You could even go with a 34/50 chainring to get a little higher top end if you're worried about it.

With similar requirements to yours I had pretty much decided on a crosshairs for many reasons. The geometry was just a bit off for me given the good fit I have on my road bike (largely due to the slightly long top tube) so I started thinking if there were any other options. I ended up going with a Curtlo whose cross frame is literally a few dollars more than the gunnar at $690. The plus for me is that all his frames are custom and they're even fillet brazed. You have to wait but if that's not an issue, you can tell him exactly what you're looking for and you'll end up with a custom fillet brazed steel frame.

If you want more details on my curtlo experience, you can email me by clicking on my login name and using this forum's email feature. I've only test ridden the gunnar but was very impressed. I haven't received my curtlo yet but have high hopes. Either way I think you'll be well set up.
 

·
Cyclocross is Seasonal?
Joined
·
711 Posts
jjscarf said:
Thanks Vegancx. The fork info is especially important to me, if the Winwood fork will alter the handling of the bike I think I opt for the stock Waterford one. My next questions regarding the cross bike is how I should build it up. I am thinking of Ultegra shifters with avid 6 brakes and an XT rear derail and cassette. I am stuck deciding between a Truvativ and Ritchey cross crank and also the ring sizes, it will see mainly road riding and some trails with big steep climbs. The only thing left will be to choose the paint job...leaning towards the grey powder coat.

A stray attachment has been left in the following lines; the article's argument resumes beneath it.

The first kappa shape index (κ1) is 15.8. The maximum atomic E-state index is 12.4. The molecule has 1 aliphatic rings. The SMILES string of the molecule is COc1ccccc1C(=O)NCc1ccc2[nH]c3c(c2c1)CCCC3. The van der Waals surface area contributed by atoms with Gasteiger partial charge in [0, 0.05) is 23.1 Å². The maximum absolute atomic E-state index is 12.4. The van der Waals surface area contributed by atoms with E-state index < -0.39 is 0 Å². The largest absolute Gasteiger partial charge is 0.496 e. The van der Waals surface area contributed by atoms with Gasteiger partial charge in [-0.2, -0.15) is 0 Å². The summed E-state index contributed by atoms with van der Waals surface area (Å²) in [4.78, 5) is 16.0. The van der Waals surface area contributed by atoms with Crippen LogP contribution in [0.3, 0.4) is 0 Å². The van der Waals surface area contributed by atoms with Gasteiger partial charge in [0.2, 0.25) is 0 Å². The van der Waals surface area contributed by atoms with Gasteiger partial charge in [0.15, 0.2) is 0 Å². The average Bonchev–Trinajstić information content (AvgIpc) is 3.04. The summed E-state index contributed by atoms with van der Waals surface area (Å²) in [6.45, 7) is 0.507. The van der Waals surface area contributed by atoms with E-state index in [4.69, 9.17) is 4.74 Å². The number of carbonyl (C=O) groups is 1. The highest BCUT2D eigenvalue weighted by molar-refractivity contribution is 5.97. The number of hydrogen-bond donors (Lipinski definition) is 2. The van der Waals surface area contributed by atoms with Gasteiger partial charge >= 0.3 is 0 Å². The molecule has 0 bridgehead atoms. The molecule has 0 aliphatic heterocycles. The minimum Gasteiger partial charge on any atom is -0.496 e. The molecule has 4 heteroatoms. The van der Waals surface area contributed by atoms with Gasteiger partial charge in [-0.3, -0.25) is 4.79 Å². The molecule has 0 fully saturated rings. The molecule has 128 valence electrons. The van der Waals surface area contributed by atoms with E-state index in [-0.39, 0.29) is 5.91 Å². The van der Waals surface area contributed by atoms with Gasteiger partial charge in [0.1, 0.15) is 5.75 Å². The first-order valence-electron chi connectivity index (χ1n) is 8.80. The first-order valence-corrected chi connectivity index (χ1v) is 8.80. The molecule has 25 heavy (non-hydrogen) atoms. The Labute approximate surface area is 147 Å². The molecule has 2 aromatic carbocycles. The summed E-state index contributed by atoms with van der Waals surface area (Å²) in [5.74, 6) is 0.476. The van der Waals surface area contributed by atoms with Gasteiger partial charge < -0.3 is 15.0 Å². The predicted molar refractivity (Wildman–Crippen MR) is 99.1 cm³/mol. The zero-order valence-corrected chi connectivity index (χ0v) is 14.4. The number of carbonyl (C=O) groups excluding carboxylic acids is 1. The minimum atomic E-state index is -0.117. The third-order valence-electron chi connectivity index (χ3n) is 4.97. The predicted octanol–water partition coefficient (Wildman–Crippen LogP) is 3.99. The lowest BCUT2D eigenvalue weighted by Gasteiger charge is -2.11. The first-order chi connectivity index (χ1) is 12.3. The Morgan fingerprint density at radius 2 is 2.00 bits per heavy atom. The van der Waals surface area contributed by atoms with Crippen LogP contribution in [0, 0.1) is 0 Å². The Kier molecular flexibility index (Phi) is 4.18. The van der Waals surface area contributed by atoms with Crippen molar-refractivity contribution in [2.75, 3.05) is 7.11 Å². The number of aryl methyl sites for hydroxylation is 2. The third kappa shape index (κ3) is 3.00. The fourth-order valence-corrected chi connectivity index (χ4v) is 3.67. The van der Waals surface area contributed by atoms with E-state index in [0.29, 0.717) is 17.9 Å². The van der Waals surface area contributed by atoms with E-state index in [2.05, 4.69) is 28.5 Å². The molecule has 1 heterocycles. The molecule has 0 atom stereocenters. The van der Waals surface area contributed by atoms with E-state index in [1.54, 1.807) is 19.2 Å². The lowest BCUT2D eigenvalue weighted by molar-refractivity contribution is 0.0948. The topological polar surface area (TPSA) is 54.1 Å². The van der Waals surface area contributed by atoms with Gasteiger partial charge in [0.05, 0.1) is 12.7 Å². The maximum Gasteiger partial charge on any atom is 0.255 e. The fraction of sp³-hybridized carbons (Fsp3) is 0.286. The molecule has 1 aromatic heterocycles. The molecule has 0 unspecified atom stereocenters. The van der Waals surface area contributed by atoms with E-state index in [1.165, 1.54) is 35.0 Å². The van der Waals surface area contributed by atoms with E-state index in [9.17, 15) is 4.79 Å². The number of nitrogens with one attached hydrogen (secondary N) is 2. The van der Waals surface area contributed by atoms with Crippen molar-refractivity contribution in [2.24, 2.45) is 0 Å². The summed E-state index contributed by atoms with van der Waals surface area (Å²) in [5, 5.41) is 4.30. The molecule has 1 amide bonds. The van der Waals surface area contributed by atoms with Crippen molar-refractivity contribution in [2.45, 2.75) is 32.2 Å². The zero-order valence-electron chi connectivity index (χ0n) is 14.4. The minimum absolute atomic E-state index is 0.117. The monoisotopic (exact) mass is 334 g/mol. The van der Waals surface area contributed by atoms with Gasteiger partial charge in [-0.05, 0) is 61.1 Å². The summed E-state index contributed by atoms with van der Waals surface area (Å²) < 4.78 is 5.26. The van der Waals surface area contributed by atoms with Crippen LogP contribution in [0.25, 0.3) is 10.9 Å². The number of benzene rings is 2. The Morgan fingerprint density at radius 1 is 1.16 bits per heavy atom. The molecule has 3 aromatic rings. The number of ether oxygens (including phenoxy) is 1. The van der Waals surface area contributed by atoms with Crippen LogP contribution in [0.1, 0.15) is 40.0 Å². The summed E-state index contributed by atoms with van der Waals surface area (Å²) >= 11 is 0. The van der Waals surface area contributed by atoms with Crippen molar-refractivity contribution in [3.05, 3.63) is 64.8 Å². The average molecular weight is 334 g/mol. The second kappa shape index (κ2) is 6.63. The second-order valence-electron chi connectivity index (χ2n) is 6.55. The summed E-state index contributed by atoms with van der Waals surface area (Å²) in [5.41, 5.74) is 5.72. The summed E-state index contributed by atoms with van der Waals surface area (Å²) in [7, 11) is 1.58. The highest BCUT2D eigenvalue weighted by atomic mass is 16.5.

I'd have to agree that a compact double (110 BCD) may be your best option. FSA makes two, one in carbon one in aluminum, but Ritchey has also come out (very quietly) with a compact double. Both the Ritchey and FSA cranks are widely available. The advantage of compact cranks for cross bikes is that you have a much wider selection of chainring choices. The smallest you can go with the Truvativ or Ritchey cross crank is 38, but with the compact cranks you can get a 34 tooth ring.